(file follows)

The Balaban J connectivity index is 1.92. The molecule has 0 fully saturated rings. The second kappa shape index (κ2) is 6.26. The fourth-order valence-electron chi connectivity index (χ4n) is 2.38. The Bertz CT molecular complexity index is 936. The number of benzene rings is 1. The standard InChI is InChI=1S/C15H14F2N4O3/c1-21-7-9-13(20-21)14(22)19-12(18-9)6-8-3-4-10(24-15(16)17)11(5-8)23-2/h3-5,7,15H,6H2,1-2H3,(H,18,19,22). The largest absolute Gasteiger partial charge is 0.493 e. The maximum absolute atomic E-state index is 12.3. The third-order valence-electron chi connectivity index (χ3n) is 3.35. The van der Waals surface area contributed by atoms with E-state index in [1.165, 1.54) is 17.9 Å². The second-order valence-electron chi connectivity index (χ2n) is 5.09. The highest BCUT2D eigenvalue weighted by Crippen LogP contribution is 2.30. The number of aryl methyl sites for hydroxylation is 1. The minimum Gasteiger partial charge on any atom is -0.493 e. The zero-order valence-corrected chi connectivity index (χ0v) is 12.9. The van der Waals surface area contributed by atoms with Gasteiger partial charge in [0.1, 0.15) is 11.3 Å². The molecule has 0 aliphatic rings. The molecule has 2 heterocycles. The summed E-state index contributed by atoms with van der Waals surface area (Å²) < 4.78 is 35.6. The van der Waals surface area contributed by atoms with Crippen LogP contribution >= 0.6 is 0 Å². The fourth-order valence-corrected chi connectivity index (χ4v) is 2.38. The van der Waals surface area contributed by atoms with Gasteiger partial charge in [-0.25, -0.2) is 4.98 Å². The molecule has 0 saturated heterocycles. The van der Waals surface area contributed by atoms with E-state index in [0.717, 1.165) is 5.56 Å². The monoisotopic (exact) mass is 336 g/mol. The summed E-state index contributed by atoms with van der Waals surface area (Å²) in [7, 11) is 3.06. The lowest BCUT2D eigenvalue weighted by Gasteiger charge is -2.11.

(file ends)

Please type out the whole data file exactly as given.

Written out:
The Balaban J connectivity index is 1.92. The molecule has 0 fully saturated rings. The second kappa shape index (κ2) is 6.26. The fourth-order valence-electron chi connectivity index (χ4n) is 2.38. The Bertz CT molecular complexity index is 936. The number of benzene rings is 1. The standard InChI is InChI=1S/C15H14F2N4O3/c1-21-7-9-13(20-21)14(22)19-12(18-9)6-8-3-4-10(24-15(16)17)11(5-8)23-2/h3-5,7,15H,6H2,1-2H3,(H,18,19,22). The largest absolute Gasteiger partial charge is 0.493 e. The maximum absolute atomic E-state index is 12.3. The third-order valence-electron chi connectivity index (χ3n) is 3.35. The van der Waals surface area contributed by atoms with E-state index in [1.165, 1.54) is 17.9 Å². The second-order valence-electron chi connectivity index (χ2n) is 5.09. The highest BCUT2D eigenvalue weighted by Crippen LogP contribution is 2.30. The number of aryl methyl sites for hydroxylation is 1. The minimum Gasteiger partial charge on any atom is -0.493 e. The zero-order valence-corrected chi connectivity index (χ0v) is 12.9. The van der Waals surface area contributed by atoms with Gasteiger partial charge in [0.1, 0.15) is 11.3 Å². The molecule has 0 aliphatic rings. The molecule has 2 heterocycles. The summed E-state index contributed by atoms with van der Waals surface area (Å²) < 4.78 is 35.6. The van der Waals surface area contributed by atoms with Crippen LogP contribution >= 0.6 is 0 Å². The fourth-order valence-corrected chi connectivity index (χ4v) is 2.38. The van der Waals surface area contributed by atoms with Gasteiger partial charge in [-0.25, -0.2) is 4.98 Å². The molecule has 0 saturated heterocycles. The van der Waals surface area contributed by atoms with E-state index in [0.717, 1.165) is 5.56 Å². The monoisotopic (exact) mass is 336 g/mol. The summed E-state index contributed by atoms with van der Waals surface area (Å²) in [7, 11) is 3.06. The lowest BCUT2D eigenvalue weighted by Gasteiger charge is -2.11.